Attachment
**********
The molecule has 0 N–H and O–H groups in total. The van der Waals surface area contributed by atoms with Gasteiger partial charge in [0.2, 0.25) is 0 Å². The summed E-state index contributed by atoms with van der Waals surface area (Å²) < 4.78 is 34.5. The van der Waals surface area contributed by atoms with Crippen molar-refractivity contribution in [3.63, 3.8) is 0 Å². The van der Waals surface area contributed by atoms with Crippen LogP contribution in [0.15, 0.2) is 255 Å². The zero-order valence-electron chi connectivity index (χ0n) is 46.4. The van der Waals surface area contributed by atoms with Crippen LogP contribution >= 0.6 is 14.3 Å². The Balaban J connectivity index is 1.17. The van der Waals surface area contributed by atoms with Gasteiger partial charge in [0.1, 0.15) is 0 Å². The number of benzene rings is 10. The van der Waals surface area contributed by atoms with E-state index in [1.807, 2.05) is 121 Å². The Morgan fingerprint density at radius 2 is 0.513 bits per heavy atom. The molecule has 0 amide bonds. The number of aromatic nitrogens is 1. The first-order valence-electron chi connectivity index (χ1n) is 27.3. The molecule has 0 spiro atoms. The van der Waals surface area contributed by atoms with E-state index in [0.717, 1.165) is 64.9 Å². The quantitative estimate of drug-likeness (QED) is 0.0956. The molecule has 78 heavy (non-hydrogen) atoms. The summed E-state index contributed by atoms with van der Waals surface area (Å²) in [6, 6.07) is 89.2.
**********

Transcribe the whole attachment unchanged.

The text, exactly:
The molecule has 0 N–H and O–H groups in total. The van der Waals surface area contributed by atoms with Gasteiger partial charge in [0.2, 0.25) is 0 Å². The summed E-state index contributed by atoms with van der Waals surface area (Å²) < 4.78 is 34.5. The van der Waals surface area contributed by atoms with Crippen molar-refractivity contribution in [3.63, 3.8) is 0 Å². The van der Waals surface area contributed by atoms with Crippen LogP contribution in [0.15, 0.2) is 255 Å². The zero-order valence-electron chi connectivity index (χ0n) is 46.4. The van der Waals surface area contributed by atoms with Crippen LogP contribution >= 0.6 is 14.3 Å². The Balaban J connectivity index is 1.17. The van der Waals surface area contributed by atoms with Gasteiger partial charge in [0.1, 0.15) is 0 Å². The number of benzene rings is 10. The van der Waals surface area contributed by atoms with E-state index in [1.807, 2.05) is 121 Å². The Morgan fingerprint density at radius 2 is 0.513 bits per heavy atom. The molecule has 0 amide bonds. The number of aromatic nitrogens is 1. The first-order valence-electron chi connectivity index (χ1n) is 27.3. The molecule has 0 spiro atoms. The van der Waals surface area contributed by atoms with E-state index in [0.717, 1.165) is 64.9 Å². The quantitative estimate of drug-likeness (QED) is 0.0956. The molecule has 78 heavy (non-hydrogen) atoms. The summed E-state index contributed by atoms with van der Waals surface area (Å²) in [6, 6.07) is 89.2.